Happy Spring! This time of year many people start thinking about buying and/or selling property. Here are some things for you to consider as you begin the process.
The Purchase and Sales Contract
Oral contracts for the sale of property are not enforceable, so it is important to have all of the details of the sale in writing. For instance, you should specify what items are considered fixtures that will be sold with the house and whether there is anything excluded that the seller will take with them. Some items, such as chandeliers, seem to be part of the house, but the seller may plan on moving some of these things with them. Other important items to include are who is responsible for closing costs and if there is a certain date that the closing needs to happen by. Purchase and sale contracts can be customized for your individual circumstances.
How to Take Title in the Property
Buyers should be aware that they have options for taking title to property. An individual buyer will likely take title as the sole owner. When there are two or more buyers, there are two options. Buyers can take title as joint tenants with rights of survivorship, which provides for an owner’s interest in the property to automatically pass to the other owner(s) when he or she dies. Alternatively, purchasers can elect to take title as tenants in common, which provides each buyer of the property with a distinct interest in the property that can be passed to an heir upon death. Buyers can also opt to place title in a trust. Trusts can provide the buyers with privacy and protection from liability.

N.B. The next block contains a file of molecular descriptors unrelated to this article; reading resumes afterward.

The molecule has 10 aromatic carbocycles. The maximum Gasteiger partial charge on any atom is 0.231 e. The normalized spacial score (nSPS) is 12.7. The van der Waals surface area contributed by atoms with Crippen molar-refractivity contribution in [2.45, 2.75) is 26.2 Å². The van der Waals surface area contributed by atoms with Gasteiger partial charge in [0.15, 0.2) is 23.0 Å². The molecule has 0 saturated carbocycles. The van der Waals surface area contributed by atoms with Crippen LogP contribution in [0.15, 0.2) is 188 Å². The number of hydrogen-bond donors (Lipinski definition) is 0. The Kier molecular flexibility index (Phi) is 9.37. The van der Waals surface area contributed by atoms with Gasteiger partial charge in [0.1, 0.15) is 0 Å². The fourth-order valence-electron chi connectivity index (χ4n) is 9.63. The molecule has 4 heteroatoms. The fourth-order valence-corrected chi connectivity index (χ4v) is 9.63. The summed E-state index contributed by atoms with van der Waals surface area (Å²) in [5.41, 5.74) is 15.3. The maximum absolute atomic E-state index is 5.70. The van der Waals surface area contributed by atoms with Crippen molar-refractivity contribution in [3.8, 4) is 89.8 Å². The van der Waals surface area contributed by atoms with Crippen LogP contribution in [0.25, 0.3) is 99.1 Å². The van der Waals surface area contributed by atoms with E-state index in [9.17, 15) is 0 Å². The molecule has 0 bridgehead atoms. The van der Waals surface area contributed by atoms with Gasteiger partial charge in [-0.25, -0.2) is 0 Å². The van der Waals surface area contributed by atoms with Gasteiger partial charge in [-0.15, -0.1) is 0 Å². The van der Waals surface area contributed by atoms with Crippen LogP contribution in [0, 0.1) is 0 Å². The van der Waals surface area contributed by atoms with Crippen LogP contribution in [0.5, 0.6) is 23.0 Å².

Defects in the House or Property
Sellers are required to disclose any “material” facts that could impact a buyer’s decision to purchase a property. Material facts usually include physical, regulatory, mechanical, or on-site environmental issues. New Hampshire also has requirements for specific disclosures about radon, lead paint, and compliance with underground storage tanks laws, if there is one on the property.
Easements Can Impact the Value of Your Land
An easement provides a third-party, such as a neighbor or municipality, rights to use all or part of the property for a specific purpose. For example, neighbors could have agreed to share a driveway that runs across only one of their properties through an easement. Buyers need to know if a third-party will retain rights to the land they will purchase. An easement could restrict their ability to make changes to the land, such as putting an addition on a home or installing a swimming pool. Buyers should also find out who is responsible for maintaining the easement, as the ongoing maintenance could be an extra cost of owning the property. Sellers should consider whether easements could affect the value of the property. There are options for altering easements.
The attorneys at Kalil & LaCount are here to assist you with buying or selling real estate. We handle a wide variety of commercial and residential real estate transactions and can help you navigate these and other issues that may arise.